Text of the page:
David 'Borris' Fell never went to university, never studied business and never showed any early entrepreneurial flair outside of selling a bag of grow your own mushrooms to his mum. Like so many of the Acorn era, he did all his learning as he went along.
Borris moved to Cambridge where technical jobs were relatively abundant, did some consultancy and began to work on a project with three friends (including the brothers Alex and Nicko van Someren) which resulted in the production of an ethernet card for the Acorn Archimedes.
Its popularity led the group to start chanelling sales through an independent business account in 1993 and ANT Ltd was born, complete with workshop above a shop, de rigueur for bootstrapped Cambridge startups of the period.
As well as ethernet cards, ANT added related client software including web browsers, FTP and email, what was known as the internet suite.
However, the UK home-grown computer industry began to fade and the Acorn market evaporate so ANT Ltd repositioned, dropping hardware entirely and keeping its main software product, the browser. Three founders moved on, Borris stayed and consultant, Simon Woodward was hired, eventually becoming chief executive.
In 1996, when Acorn won the reference design contract for Oracle's Network Computer, ANT's browser was selected for it. This was ANT Mark 2 as Borris calls it, which also signalled the move away from standard desktop to the embedded market, before the company swiftly moved sideways again into the TV space it occupies today.
One angel, three VC rounds and a London IPO later, ANT Software is focused on being the company behind the red button. Its software is sold to TV and set-top box manufacturers and TV operators, providing the interactivity tools and experience we now expect with our television programmes.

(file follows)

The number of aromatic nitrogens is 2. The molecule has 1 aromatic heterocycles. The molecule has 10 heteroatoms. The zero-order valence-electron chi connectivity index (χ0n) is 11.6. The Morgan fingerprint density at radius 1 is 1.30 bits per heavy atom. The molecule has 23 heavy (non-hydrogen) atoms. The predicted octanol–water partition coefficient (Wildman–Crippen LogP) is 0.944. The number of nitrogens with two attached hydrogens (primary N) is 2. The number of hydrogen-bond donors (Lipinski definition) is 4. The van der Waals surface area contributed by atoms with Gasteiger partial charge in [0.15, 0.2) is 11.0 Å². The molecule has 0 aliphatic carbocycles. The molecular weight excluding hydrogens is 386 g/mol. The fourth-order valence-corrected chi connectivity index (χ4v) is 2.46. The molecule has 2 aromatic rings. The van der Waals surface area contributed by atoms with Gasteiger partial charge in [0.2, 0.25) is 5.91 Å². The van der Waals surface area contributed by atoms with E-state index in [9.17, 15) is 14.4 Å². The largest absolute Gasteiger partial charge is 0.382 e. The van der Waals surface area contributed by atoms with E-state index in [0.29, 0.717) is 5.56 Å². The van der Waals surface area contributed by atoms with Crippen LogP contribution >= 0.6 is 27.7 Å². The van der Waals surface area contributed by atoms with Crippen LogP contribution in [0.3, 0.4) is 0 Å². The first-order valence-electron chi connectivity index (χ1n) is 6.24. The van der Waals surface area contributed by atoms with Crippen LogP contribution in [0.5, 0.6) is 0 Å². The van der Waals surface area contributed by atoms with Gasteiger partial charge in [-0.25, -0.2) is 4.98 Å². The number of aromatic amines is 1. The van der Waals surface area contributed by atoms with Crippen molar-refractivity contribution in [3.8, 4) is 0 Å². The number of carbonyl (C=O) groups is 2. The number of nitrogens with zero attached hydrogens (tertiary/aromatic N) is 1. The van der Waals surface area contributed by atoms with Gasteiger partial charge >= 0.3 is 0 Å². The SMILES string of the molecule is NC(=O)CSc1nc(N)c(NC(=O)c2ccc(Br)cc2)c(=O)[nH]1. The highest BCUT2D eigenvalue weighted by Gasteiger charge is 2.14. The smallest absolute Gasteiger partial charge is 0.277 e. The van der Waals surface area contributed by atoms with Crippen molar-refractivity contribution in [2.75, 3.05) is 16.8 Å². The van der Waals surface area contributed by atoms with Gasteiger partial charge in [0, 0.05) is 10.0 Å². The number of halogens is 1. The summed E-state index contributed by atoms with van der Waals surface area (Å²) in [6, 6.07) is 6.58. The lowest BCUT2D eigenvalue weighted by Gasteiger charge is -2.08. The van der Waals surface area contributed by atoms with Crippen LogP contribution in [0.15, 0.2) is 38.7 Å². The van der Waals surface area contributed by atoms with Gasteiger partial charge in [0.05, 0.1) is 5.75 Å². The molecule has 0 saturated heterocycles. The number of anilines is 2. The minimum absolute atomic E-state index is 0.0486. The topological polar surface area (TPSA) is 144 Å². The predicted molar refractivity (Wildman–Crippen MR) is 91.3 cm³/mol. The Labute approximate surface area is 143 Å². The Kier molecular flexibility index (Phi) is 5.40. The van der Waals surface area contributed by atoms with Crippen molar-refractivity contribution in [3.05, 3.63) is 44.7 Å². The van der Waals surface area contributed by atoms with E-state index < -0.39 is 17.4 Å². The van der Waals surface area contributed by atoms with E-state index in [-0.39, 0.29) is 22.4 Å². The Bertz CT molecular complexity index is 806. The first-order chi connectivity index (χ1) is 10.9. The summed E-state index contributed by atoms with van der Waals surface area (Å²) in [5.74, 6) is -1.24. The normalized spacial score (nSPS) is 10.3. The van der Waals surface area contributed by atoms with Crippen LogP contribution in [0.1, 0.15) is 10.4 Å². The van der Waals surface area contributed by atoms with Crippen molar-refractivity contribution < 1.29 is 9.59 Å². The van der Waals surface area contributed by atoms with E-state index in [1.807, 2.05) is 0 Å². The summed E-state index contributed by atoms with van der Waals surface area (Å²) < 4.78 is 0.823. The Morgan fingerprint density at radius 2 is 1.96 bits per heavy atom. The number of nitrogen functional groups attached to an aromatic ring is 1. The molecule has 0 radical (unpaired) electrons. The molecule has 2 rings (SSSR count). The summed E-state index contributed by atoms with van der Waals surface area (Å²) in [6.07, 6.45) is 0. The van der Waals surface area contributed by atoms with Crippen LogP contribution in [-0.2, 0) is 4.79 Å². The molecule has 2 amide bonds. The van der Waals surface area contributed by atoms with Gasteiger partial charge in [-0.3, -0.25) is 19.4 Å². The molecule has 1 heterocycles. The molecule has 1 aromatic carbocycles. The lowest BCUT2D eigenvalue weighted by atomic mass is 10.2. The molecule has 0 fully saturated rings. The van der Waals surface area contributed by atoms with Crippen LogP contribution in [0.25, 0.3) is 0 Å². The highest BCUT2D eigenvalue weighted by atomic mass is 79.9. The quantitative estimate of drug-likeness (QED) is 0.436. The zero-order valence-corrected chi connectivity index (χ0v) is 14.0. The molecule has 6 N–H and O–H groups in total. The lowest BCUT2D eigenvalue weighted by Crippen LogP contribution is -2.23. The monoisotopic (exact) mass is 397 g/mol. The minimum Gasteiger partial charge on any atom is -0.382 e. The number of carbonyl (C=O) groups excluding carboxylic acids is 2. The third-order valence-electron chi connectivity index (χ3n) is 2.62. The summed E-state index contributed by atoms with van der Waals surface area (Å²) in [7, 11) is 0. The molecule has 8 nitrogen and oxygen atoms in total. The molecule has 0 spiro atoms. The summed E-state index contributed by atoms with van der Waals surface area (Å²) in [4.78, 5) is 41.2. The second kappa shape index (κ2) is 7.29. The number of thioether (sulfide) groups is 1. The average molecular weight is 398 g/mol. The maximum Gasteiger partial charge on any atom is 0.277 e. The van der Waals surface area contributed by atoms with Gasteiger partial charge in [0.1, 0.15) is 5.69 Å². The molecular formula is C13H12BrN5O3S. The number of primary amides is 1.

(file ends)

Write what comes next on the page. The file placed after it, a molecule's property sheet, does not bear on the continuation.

"It started as an informal activity and it took off when we worked out how much money our stock represented. We decided we ought to formalise this, so that created ANT Ltd as a company.
We spent a couple of years selling hardware to the Acorn market, transitioned into the internet suite, then in 1996 abandoned the idea of hardware and physical stock.
"We decided to entirely move out of the Acorn hobbyist desktop space and entirely focus on the embedded space and in particular TV usage and we've been present in browser used in TV since. What that means has got more complex and changed over the years, but it's been a continuous path since then.
We were in essence at the beginning of Mark 2. The nature of the customer transitioned totally too because it had been individual-led users and it now transformed to being manufacturing customers, so rather than large numbers of small deals we went for small numbers of large deals.